The why, where and when of planning travel during and after the coronavirus outbreak

While we don’t know the complete fallout of the Covid-19 virus just yet, one thing is for sure; travel and luxury goods have taken an unprecedented hit. Air, rail, and cruise travel are having to reinvent themselves to consider the health concerns that now accompany any trip. And one of the worse parts of weathering the storm is that it could change instantly, as evidenced by the 325 flight cancellations after three air traffic control employees tested positive at Chicago’s Midway Airport. With funds tied up in prepaid tickets, many will want to get travelling sooner rather than later, so we take a look at how best to approach overseas travel in the near future.

Why and how are countries opening up to travel

“Why” remains the biggest and most vexing question of the current crisis, with two factors fuelling the dilemma. Firstly, there is enormous economic pressure to rescue the flagging hospitality and tourism industries. Take Napa Valley, for example – in 2018, nearly 70 per cent of the $2.2 billion annual tourist spending came from overnight guests, a 16 per cent increase over 2016 figures. The impact of Covid-19 will likely be devastating to the county and the state of California as its second-largest tourist attraction.


The coronavirus pandemic has hit many industries hard, but few have fallen as far or as fast as the travel industry

Secondly, there is also a potent force to rush the science. Institutions are publishing preliminary research before it has gone through the usual channels of peer review and vetting. These two elements have fuelled a flood of misinformation that has, in turn, led to confusing restrictions and regulations for all travel. It seems like every place has their solution to managing the crisis. While Iceland is opening its borders to travellers, they must have a health clearance from their country, agree to a Covid-19 test, or quarantine for 14 days upon their arrival. However, these requirements are not unusual. Other countries and regions with similar provisions in place include the United Kingdom, Ireland, Montenegro and Hawaii.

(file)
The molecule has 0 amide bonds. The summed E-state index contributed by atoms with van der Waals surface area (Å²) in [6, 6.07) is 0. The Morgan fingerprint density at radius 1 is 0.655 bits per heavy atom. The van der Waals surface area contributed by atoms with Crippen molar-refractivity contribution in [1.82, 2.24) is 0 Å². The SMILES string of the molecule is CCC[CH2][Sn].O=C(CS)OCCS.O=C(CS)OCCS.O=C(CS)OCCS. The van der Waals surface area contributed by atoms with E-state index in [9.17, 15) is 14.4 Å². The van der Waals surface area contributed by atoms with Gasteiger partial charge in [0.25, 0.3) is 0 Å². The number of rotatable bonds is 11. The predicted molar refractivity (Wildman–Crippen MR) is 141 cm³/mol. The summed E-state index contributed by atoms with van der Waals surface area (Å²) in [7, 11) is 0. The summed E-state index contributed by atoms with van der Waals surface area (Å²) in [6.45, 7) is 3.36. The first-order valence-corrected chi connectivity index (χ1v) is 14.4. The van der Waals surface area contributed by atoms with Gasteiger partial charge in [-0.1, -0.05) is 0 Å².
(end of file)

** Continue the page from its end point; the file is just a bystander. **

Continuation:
Getting to your destination is also affected. Physical distancing recommendations mean fewer premium seats available and downgrades of in-flight service. Amtrak, for example, no longer offers traditional dining, instead using its so-called Flex Dining option. Travellers must also wear face masks in public areas in stations, sleeping accommodations, and cabins.

Takeaway: You must research all aspects of your travel plans to stay in compliance with the ever-changing restrictions, including the cancellation and refund policies of the companies and services that you use.


The impact of Covid-19 is expected to hit the likes of Napa Valley very hard. Image credit: bonandbon/

The where of planning travel

Many countries have varying degrees of permitted travel by foreign nationals, with some prohibiting all visitors or imposing curfews. Members of the European Union, for example, are allowing some non-essential traffic with only certain countries. However, the policies differ, with many also requiring a 14-day quarantine regardless of your previous travel plans. Experts predict that as countries and states open their borders that domestic travel will resume first, perhaps as a gesture of dipping your toe into the water to see if it’s safe.